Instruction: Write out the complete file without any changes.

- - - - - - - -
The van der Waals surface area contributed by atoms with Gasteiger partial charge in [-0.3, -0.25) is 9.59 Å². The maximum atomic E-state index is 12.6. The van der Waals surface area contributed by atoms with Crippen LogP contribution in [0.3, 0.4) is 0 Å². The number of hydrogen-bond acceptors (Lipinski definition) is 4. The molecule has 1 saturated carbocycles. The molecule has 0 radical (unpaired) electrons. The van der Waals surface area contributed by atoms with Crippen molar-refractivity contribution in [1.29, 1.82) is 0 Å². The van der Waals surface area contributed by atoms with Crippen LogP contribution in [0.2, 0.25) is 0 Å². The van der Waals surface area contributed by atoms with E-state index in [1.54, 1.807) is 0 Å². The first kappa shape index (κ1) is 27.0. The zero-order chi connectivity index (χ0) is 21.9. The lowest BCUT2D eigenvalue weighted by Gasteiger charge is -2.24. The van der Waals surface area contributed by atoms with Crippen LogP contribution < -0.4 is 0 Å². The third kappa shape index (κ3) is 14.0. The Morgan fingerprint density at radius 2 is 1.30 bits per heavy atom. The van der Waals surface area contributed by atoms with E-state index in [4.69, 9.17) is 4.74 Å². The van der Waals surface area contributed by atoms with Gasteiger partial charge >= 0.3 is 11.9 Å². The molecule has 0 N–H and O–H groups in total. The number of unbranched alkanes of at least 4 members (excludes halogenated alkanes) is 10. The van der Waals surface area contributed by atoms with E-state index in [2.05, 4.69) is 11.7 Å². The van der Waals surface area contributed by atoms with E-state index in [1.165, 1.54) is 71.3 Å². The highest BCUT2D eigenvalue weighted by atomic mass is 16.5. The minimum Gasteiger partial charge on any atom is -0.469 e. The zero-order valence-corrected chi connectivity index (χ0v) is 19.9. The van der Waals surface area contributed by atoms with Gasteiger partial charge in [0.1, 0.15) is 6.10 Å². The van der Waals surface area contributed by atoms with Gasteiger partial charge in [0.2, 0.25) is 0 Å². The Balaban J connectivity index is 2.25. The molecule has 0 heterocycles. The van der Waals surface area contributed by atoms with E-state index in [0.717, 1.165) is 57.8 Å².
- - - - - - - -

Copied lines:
The van der Waals surface area contributed by atoms with Gasteiger partial charge in [-0.3, -0.25) is 9.59 Å². The maximum atomic E-state index is 12.6. The van der Waals surface area contributed by atoms with Crippen LogP contribution in [0.3, 0.4) is 0 Å². The number of hydrogen-bond acceptors (Lipinski definition) is 4. The molecule has 1 saturated carbocycles. The molecule has 0 radical (unpaired) electrons. The van der Waals surface area contributed by atoms with Crippen molar-refractivity contribution in [1.29, 1.82) is 0 Å². The van der Waals surface area contributed by atoms with Crippen LogP contribution in [0.2, 0.25) is 0 Å². The van der Waals surface area contributed by atoms with E-state index in [1.54, 1.807) is 0 Å². The first kappa shape index (κ1) is 27.0. The zero-order chi connectivity index (χ0) is 21.9. The lowest BCUT2D eigenvalue weighted by Gasteiger charge is -2.24. The van der Waals surface area contributed by atoms with Crippen LogP contribution < -0.4 is 0 Å². The third kappa shape index (κ3) is 14.0. The Morgan fingerprint density at radius 2 is 1.30 bits per heavy atom. The van der Waals surface area contributed by atoms with E-state index in [4.69, 9.17) is 4.74 Å². The van der Waals surface area contributed by atoms with Gasteiger partial charge >= 0.3 is 11.9 Å². The molecule has 0 N–H and O–H groups in total. The number of unbranched alkanes of at least 4 members (excludes halogenated alkanes) is 10. The van der Waals surface area contributed by atoms with E-state index in [2.05, 4.69) is 11.7 Å². The van der Waals surface area contributed by atoms with E-state index in [1.165, 1.54) is 71.3 Å². The highest BCUT2D eigenvalue weighted by atomic mass is 16.5. The minimum Gasteiger partial charge on any atom is -0.469 e. The zero-order valence-corrected chi connectivity index (χ0v) is 19.9. The van der Waals surface area contributed by atoms with Gasteiger partial charge in [0.1, 0.15) is 6.10 Å². The van der Waals surface area contributed by atoms with Gasteiger partial charge in [0.2, 0.25) is 0 Å². The Balaban J connectivity index is 2.25. The molecule has 0 heterocycles. The van der Waals surface area contributed by atoms with E-state index in [0.717, 1.165) is 57.8 Å².